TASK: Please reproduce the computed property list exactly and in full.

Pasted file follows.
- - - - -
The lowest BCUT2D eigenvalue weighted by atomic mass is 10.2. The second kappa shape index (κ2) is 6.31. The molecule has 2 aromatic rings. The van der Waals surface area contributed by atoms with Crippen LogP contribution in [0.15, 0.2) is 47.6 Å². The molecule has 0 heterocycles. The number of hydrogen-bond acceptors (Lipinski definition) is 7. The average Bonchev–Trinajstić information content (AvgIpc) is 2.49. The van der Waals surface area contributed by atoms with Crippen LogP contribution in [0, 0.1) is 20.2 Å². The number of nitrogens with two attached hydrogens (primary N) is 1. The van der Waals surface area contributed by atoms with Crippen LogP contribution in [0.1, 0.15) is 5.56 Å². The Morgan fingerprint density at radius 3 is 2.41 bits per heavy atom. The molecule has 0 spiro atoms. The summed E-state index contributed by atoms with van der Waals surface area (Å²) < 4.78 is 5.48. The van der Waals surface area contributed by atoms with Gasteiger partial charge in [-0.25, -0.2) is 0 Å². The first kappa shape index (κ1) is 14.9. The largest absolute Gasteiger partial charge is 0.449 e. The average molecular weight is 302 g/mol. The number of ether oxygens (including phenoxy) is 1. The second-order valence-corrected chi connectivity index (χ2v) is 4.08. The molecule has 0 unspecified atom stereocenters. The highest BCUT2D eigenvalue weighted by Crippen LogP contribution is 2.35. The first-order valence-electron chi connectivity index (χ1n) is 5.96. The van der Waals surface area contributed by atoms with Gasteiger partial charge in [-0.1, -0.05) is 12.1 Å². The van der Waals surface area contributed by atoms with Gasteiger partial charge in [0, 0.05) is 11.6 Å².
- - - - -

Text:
The lowest BCUT2D eigenvalue weighted by atomic mass is 10.2. The second kappa shape index (κ2) is 6.31. The molecule has 2 aromatic rings. The van der Waals surface area contributed by atoms with Crippen LogP contribution in [0.15, 0.2) is 47.6 Å². The molecule has 0 heterocycles. The number of hydrogen-bond acceptors (Lipinski definition) is 7. The average Bonchev–Trinajstić information content (AvgIpc) is 2.49. The van der Waals surface area contributed by atoms with Crippen LogP contribution in [0, 0.1) is 20.2 Å². The number of nitrogens with two attached hydrogens (primary N) is 1. The van der Waals surface area contributed by atoms with Crippen LogP contribution in [0.1, 0.15) is 5.56 Å². The Morgan fingerprint density at radius 3 is 2.41 bits per heavy atom. The molecule has 0 spiro atoms. The summed E-state index contributed by atoms with van der Waals surface area (Å²) < 4.78 is 5.48. The van der Waals surface area contributed by atoms with Gasteiger partial charge in [-0.25, -0.2) is 0 Å². The first kappa shape index (κ1) is 14.9. The largest absolute Gasteiger partial charge is 0.449 e. The average molecular weight is 302 g/mol. The number of ether oxygens (including phenoxy) is 1. The second-order valence-corrected chi connectivity index (χ2v) is 4.08. The molecule has 0 unspecified atom stereocenters. The highest BCUT2D eigenvalue weighted by Crippen LogP contribution is 2.35. The first-order valence-electron chi connectivity index (χ1n) is 5.96. The van der Waals surface area contributed by atoms with Gasteiger partial charge in [-0.1, -0.05) is 12.1 Å². The van der Waals surface area contributed by atoms with Gasteiger partial charge in [0, 0.05) is 11.6 Å².